Sirk TV Graphic Novel Review: NIGHT AND THE ENEMY [Dover]


The trick in creating different visions in the future always comes down to knowing the breakdown of the human condition. Harlan Ellison understood this across the board while maintaining a sense of the absurd. Here, unlike the recent interpretation of “Fear & Loathing In Las Vegas”‘ the idea becomes finding new visual bridges for a story that was always separate. In “Night And The Enemy” [Harlan Ellison & Ken Steacy/Dover/96pgs] the war is what keep the stories all congruent but each are told in their own specific style.”Run For The Stars” is more linear in its texture but examines the reality in a visual sense of the war. The aliens look like us except for their yellow tinge which seems to make the progress more ethnic in struggle which gives it just as much pertinence today as when it was written. “Life Hutch” is the most well executed collaboration here in that it has a sequence of events where almost nothing happens but like the fight with HAL in “2001”, everything is at stake. The balance of the words and the almost ticking visuals moving every so slightly makes the tension pop. “Adolescents” and “Trojan Hearse” which could be used as bookends in a Twilight Zone structure perfectly represent the notions of miscommunication and crises of conscience from reverse sides of those being destroyed and those doing the destroying. The burned oranges which permeate these two tales give unmistakable relevance while behooving a darker underside. “Our Glorious Dead”, the final tale, is presented as all prose but it is more about an internal struggle. The graphic novel overall does an interesting job of giving different perspectives within an almost anthology format. While some aren’t as effective as others, the overall effect maintains a distinct and worthwhile ride.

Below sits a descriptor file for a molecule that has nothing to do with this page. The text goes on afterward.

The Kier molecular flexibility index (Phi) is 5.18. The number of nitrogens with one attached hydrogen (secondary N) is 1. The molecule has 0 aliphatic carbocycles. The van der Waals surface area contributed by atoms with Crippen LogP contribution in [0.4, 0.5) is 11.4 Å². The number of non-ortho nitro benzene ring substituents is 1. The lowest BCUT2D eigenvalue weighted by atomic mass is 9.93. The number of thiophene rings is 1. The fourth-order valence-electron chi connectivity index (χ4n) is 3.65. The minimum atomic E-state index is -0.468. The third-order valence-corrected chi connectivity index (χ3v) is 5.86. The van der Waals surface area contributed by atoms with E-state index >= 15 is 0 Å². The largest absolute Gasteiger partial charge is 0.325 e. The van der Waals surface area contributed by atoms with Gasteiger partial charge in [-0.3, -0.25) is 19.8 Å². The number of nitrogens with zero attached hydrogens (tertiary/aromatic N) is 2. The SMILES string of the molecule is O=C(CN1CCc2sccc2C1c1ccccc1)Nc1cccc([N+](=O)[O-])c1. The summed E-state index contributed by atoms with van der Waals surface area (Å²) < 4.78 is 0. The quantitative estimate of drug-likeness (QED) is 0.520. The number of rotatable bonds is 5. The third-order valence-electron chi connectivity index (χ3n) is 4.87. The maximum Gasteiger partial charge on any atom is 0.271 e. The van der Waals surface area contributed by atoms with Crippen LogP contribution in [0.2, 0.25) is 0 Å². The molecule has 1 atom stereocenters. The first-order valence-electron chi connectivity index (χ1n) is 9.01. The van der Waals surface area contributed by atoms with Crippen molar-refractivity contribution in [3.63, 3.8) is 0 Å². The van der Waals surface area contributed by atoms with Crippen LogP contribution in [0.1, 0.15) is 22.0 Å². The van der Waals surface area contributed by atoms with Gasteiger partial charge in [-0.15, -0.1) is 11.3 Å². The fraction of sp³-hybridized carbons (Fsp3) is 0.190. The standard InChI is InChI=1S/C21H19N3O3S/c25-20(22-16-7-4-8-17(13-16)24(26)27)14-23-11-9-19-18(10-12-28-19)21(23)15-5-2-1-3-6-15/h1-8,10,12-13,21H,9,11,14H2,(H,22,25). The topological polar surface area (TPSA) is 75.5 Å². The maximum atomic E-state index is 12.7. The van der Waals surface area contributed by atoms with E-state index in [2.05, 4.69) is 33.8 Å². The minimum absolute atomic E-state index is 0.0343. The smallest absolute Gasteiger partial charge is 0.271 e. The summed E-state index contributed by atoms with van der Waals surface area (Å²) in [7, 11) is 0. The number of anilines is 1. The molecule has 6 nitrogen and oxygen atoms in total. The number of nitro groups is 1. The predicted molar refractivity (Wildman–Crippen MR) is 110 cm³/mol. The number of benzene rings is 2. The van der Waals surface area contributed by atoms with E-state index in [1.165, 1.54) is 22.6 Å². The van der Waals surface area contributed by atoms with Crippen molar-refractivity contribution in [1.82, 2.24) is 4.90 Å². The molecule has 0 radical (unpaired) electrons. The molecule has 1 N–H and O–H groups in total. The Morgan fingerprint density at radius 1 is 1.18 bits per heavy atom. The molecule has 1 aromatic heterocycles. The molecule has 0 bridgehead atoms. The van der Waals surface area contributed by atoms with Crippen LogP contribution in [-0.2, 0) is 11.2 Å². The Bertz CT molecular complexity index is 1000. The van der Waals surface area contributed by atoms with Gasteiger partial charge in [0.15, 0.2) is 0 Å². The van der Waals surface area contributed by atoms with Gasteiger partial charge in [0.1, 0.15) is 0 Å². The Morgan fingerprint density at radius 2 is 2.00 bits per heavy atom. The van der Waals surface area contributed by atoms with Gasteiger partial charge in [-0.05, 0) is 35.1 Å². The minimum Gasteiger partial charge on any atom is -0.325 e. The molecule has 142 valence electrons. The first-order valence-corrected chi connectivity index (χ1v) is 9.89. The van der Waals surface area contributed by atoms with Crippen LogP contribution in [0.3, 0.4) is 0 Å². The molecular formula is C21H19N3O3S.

By Tim Wassberg


Posted on November 23, 2015, in Other Reviews and tagged , , , , , , . Bookmark the permalink. Leave a comment.

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